Sunday, January 09, 2011

The Hypocrisy of Marketing

I've been working on preparing a post about our switch to the more 'eco-friendly' corn starch bio-degradable loose fill for order packaging. Having switched over to them over a month ago, I'm in no hurry though. I wanted enough of you to start getting orders packaged with them so that when I do post about it, you'll be able to give us some reliable feedback about their effectiveness. See, I'm mostly concerned with this material's usefulness as a package protection, with the environmental aspects being a necessary, but secondary perk.

Anyway, this got me to thinking. We do a lot of stuff to help protect the environment in the course of our business. We recycle all of our cardboard and chipboard waste (we have a special dumpster for it), we recycle our paper waste, we use a very efficient natural gas based HVAC system (we paid extra for the highest efficiency rating), we use recycled materials whenever possible in our order processing and packaging processes (and we try to use vendors that do the same) - hell, we even keep the thermostats set low in the winter and bundle up, and turn the light off in parts of the warehouse we are not using during certain parts of the day to save energy. Jamie and I commute back and forth to the office (most of our driving) in a fuel efficient little Kia Soul. The Bimmer mostly stays parked at home. Lots of other little things.

We do this stuff out of a simple common sense approach that any responsible company should take in their attitude toward environmental concerns. But it has never really occurred to me to make a big deal about it as some sort of 'marketing point' to promote our company - like printing that we do it on our boxes. Making folks aware of what you are doing is good, but making it a point of contention in your marketing propaganda, as if to say - "see, my company is better than yours because we recycle" - well, seems a bit adolescent to me. I really don't think smart people can be bought off by those sorts of concerns - I mean it's 2011 - people should EXPECT companies to do whatever is economically feasible to be environmentally friendly. Why wouldn't we. Anything else would just be irresponsible.

So it also occurs to me that in this digital age, when you already consume plenty of electricity to spin the hard drives that make your digital catalog/online store available 24/7, don't you think it's a little hypocritical to sell people on what a green company you are, but still mail out tens of thousands of tree killing paper product catalogs every quarter? Can you imagine the extra fossil fuel burned by the delivery trucks as they carry thousands of pounds of these paper catalogs? And the energy and resources consumed in making the paper for and printing those catalogs? Even if you use recycled materials, you know the endgame of these is to just become landfill fodder after their usefulness is over.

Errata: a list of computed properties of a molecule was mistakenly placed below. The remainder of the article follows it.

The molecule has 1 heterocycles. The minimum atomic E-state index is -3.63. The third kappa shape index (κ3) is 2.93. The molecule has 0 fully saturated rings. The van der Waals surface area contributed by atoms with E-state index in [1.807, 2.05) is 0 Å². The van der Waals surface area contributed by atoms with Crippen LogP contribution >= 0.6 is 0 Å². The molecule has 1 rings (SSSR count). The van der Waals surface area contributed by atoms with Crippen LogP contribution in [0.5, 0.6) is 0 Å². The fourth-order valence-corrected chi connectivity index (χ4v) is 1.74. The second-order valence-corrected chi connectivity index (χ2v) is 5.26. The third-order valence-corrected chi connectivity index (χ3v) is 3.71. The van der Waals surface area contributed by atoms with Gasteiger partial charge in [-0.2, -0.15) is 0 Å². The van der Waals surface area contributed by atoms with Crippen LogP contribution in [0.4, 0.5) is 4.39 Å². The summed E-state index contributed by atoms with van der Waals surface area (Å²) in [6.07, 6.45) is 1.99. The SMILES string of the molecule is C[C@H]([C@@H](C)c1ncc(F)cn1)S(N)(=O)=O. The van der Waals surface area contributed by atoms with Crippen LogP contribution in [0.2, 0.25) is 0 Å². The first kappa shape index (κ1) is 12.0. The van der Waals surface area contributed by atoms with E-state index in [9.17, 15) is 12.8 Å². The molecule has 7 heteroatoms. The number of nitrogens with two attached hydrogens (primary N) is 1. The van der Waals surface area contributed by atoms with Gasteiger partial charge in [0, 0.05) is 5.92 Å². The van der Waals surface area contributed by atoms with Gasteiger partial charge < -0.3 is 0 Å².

Frankly, while I think they are completely unnecessary for an online e-tailer, if you feel like having a printed catalog is an essential part of your online business, so be it. You gotta do what you gotta do. But if you do, don't turn around and start making a marketing pitch about how environmentally friendly your company is. If you don't mind, please sell stupid somewhere else.

4 comments:

The Sci-Fi Fanatic said...

Great, thoughtful post. Amen Robert.

Like the photo in your post - it's like people, can we cut through the bulls*!*@.

Well said.

Chris Beveridge said...

Don't forget to lambast funimation for promoting green as well as heavily as they do while still printing advertising pamphlets in their thousands and thousands of dvd/bd releases every year. And their retailer print catalogs.

And don't advertise in magazines either because they're printed on dead trees.

Robert said...

I think Funi found out with their Viridian lines that many Anime fans were not willing to pay for flimsy 'green friendly' paper packaging as opposed sturdy plastic cases.

And since Chris makes a living creating content that sells online advertising, we'll forgive him his 'magazine' comment. :-)

Ben Applegate said...

Fuel efficient cars? Good. Thermostat adjusting? Good. Recycling paper? Really bad for the environment, actually. Bad for almost everyone, counterintuitive as that may sound.